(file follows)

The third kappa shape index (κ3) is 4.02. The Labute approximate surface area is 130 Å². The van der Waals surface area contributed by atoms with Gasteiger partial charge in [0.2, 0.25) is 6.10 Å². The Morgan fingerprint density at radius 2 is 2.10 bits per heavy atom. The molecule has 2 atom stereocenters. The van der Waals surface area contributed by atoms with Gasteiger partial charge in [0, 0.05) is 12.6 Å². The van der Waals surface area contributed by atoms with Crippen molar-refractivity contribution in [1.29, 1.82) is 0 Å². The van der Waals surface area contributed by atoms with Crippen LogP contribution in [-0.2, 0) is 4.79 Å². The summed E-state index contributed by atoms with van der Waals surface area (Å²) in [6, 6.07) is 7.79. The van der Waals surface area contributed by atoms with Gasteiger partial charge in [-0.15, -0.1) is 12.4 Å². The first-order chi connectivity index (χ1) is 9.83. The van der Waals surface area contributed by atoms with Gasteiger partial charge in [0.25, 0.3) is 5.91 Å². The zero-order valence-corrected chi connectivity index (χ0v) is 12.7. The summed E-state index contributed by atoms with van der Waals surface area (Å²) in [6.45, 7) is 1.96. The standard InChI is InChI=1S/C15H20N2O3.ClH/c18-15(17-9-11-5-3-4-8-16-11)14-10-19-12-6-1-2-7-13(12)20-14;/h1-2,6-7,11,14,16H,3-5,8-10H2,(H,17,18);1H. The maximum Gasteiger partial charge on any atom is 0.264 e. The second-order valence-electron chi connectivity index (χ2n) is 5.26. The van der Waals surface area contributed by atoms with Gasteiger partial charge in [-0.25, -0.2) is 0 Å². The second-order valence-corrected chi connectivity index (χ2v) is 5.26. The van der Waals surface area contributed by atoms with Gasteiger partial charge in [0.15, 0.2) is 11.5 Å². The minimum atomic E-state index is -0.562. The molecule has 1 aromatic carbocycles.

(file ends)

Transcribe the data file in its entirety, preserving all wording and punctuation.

The third kappa shape index (κ3) is 4.02. The Labute approximate surface area is 130 Å². The van der Waals surface area contributed by atoms with Gasteiger partial charge in [0.2, 0.25) is 6.10 Å². The Morgan fingerprint density at radius 2 is 2.10 bits per heavy atom. The molecule has 2 atom stereocenters. The van der Waals surface area contributed by atoms with Gasteiger partial charge in [0, 0.05) is 12.6 Å². The van der Waals surface area contributed by atoms with Crippen molar-refractivity contribution in [1.29, 1.82) is 0 Å². The van der Waals surface area contributed by atoms with Crippen LogP contribution in [-0.2, 0) is 4.79 Å². The summed E-state index contributed by atoms with van der Waals surface area (Å²) in [6, 6.07) is 7.79. The van der Waals surface area contributed by atoms with Gasteiger partial charge in [-0.15, -0.1) is 12.4 Å². The first-order chi connectivity index (χ1) is 9.83. The van der Waals surface area contributed by atoms with Gasteiger partial charge in [0.25, 0.3) is 5.91 Å². The zero-order valence-corrected chi connectivity index (χ0v) is 12.7. The summed E-state index contributed by atoms with van der Waals surface area (Å²) in [6.45, 7) is 1.96. The standard InChI is InChI=1S/C15H20N2O3.ClH/c18-15(17-9-11-5-3-4-8-16-11)14-10-19-12-6-1-2-7-13(12)20-14;/h1-2,6-7,11,14,16H,3-5,8-10H2,(H,17,18);1H. The maximum Gasteiger partial charge on any atom is 0.264 e. The second-order valence-electron chi connectivity index (χ2n) is 5.26. The van der Waals surface area contributed by atoms with Gasteiger partial charge in [-0.25, -0.2) is 0 Å². The second-order valence-corrected chi connectivity index (χ2v) is 5.26. The van der Waals surface area contributed by atoms with Gasteiger partial charge in [0.15, 0.2) is 11.5 Å². The minimum atomic E-state index is -0.562. The molecule has 1 aromatic carbocycles.